About the Authorby John Colapinto
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Despite a severe case of writer's block, Cal Cunningham dreams of writing an autobiographical novel that will permit him to escape from his life as a penniless bookstore stockboy in dirty and dangerous upper Manhattan. Cal's dreams are threatened when he learns that his law student roommate harbors secret literary ambitions of his own. Stewart has just finished writing a page-turning novelbased on Cal's life. When a timely, fatal bicycle accident removes Stewart from the scene, Cal appropriates the manuscript as his own, and places it in the hands of legendarily freocious literary agent Blackie Yaeger, who sells the book and movie rights for two million dollars. Propelled to the top of the bestseller lists, Cal finds that he has realized his most outlandish fantasies of literary success. That is, until he discovers that someone knows his secret.
Reminscent of Patricia Highsmith's gripping "Ripley" novels, About the Author is a psychological thriller that not only casts a knowing eye on the excesses of the current Manhattan publishing world, but touches on deeper themes of literary envy, identity, guilt, and the fatal difference between reality and imagination.
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- 6.12(w) x 9.25(h) x 0.93(d)
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For reasons that will become obvious, I find it difficult to write about Stewart. Well, I find it difficult to write about anything, God knows. But Stewart presents special problems. Do I speak of him as I later came to know him, or as he appeared to me before I learned the truth, before I stripped away the mask of normalcy he hid behind? For so long he seemed nothing but a footnote to my life, a passing reference in what I had imagined would be the story of my swift rise to literary stardom. Today he not only haunts every line of this statement but is, in a sense, its animating spirit, its reason for being.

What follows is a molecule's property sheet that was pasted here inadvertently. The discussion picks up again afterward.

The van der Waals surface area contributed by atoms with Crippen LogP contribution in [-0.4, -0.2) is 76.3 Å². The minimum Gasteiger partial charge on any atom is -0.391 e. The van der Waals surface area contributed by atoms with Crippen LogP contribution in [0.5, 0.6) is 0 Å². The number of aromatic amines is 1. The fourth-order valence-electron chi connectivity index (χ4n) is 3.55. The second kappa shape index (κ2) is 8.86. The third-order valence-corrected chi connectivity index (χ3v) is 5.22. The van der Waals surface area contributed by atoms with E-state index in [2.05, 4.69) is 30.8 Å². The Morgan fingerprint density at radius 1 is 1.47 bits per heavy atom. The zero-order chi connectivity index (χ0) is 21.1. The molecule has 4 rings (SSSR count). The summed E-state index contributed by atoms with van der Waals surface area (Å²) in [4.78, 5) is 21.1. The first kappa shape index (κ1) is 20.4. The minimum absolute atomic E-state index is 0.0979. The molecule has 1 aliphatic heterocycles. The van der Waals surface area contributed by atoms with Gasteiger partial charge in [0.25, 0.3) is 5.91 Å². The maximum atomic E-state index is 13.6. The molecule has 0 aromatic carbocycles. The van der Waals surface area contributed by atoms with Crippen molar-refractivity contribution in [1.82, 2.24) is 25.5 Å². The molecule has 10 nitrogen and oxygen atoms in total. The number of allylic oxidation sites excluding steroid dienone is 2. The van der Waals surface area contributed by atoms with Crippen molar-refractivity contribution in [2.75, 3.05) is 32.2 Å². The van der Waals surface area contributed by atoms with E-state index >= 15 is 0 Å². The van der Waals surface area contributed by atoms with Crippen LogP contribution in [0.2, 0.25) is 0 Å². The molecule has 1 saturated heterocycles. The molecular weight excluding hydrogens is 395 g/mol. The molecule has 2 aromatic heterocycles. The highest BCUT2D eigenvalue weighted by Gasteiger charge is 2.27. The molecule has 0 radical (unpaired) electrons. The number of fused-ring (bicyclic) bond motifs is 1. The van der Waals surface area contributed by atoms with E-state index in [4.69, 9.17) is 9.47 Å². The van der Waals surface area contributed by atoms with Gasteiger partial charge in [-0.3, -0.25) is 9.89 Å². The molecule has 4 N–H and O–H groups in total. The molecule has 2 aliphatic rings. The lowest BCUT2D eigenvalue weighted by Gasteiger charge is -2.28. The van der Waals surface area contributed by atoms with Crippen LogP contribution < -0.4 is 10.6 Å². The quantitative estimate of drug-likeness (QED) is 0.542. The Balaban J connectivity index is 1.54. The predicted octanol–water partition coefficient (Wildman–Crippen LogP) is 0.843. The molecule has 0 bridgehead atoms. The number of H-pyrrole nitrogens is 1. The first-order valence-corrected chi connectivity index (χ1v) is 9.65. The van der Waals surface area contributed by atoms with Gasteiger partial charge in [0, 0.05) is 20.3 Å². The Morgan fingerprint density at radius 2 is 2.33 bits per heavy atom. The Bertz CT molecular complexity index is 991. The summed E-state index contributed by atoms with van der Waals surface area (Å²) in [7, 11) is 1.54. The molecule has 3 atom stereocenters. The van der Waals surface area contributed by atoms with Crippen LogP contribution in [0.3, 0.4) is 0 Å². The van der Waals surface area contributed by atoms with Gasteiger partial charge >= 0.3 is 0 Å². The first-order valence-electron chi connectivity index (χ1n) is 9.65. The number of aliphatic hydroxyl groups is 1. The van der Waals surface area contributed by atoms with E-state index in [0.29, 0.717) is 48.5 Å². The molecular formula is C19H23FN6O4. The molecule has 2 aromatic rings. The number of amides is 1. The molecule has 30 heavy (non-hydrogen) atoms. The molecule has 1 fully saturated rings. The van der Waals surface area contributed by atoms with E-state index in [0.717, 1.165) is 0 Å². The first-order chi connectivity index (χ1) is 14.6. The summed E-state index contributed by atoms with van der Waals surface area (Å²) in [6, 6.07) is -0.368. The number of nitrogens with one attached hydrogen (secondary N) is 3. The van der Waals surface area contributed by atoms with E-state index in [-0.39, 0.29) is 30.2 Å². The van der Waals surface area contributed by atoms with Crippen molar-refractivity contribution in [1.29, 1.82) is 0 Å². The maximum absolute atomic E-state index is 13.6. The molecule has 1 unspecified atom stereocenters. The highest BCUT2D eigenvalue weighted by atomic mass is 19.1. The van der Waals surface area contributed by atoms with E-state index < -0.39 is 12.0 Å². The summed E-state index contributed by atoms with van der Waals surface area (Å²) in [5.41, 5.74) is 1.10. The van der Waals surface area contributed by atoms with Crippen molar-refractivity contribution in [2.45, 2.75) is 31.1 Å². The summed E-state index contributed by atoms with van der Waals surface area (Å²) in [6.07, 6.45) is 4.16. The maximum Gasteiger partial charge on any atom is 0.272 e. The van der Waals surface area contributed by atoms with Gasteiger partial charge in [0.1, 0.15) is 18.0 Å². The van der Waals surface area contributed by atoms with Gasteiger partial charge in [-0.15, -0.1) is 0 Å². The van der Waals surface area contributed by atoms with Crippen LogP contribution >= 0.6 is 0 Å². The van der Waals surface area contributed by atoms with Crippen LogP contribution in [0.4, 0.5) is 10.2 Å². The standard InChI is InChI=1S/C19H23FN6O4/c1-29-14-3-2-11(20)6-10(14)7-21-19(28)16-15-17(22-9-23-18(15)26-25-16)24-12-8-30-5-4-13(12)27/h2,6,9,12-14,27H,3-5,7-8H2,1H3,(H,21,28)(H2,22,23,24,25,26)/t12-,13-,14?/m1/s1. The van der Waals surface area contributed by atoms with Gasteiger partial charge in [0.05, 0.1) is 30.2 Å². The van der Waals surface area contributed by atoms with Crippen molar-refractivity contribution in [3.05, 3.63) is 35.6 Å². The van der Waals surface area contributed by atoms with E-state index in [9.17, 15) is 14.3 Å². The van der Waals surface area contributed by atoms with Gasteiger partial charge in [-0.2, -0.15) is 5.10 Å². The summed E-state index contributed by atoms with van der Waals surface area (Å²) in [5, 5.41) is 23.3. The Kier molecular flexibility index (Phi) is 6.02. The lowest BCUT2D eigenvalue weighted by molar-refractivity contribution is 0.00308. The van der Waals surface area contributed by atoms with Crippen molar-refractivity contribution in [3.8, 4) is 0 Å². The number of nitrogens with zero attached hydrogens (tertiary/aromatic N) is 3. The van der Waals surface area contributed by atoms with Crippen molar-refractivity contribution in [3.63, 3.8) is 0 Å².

We were roommates. I moved into Stewart Church's New York apartment in the fall after my graduation from the University of Minnesota. In his Roommate Wanted ad in the Village Voice, he had described himself as a "First-year law student at Columbia University," and he looked every inch of it: tall and thin, with a doleful, high-cheek-boned face, carroty hair cropped close against the sides of his narrow skull, and greenish eyes that seemed rubbed to dullness from the hours spent scouring the microscopic print of his casebooks. Not that any of this was exactly a bad thing. It was just that Stewart did not fit my initial idea of the kind of person I would end up living with in Manhattan. I was an aspiring author and thus viewed my every action and utterance with an eye to how they would appear when fixed in imperishable print. As such, I considered myself to inhabit a higher plane of existence than people like Stewart. He so clearly belonged to the trudging armies of nonartists, of merehuman beings: the workaday drones who live out their unobjectionable lives, then pass, unremembered by all but their immediate families, into oblivion. But then, in a way, Stewart seemed to be exactly what I needed in a roommate: a cipher unlikely to distract me from what I thought would be my almost monastic absorption in the pursuit of literature.
Our apartment, a dark one-bedroom on the first floor of a prewar walk-up on West 173rd Street in Washington Heights, was obviously meant for a single occupant, or a childless couple. Both of us were broke at the time -- Stewart subsisting on a small scholarship, I toiling for minimum wage as a stockboy at Stodard's Books in Midtown. And so, with the resourcefulness common to twenty-three-year-olds in our era of diminished expectations, we devised a way to ensure each other a measure of privacy. I slept on a sofabed in the apartment's front room, an oblong chamber with a dirt-ingrained hardwood floor and chipped wall moldings; Stewart occupied the adjacent bedroom, a space almost identical to mine, with the same view out its windows of the back alley and the fire escapes of the neighboring tenement. The rest of the apartment -- a kitchen with small café table, a bathroom crammed with a claw-foot tub and a trickling toilet -- was communal.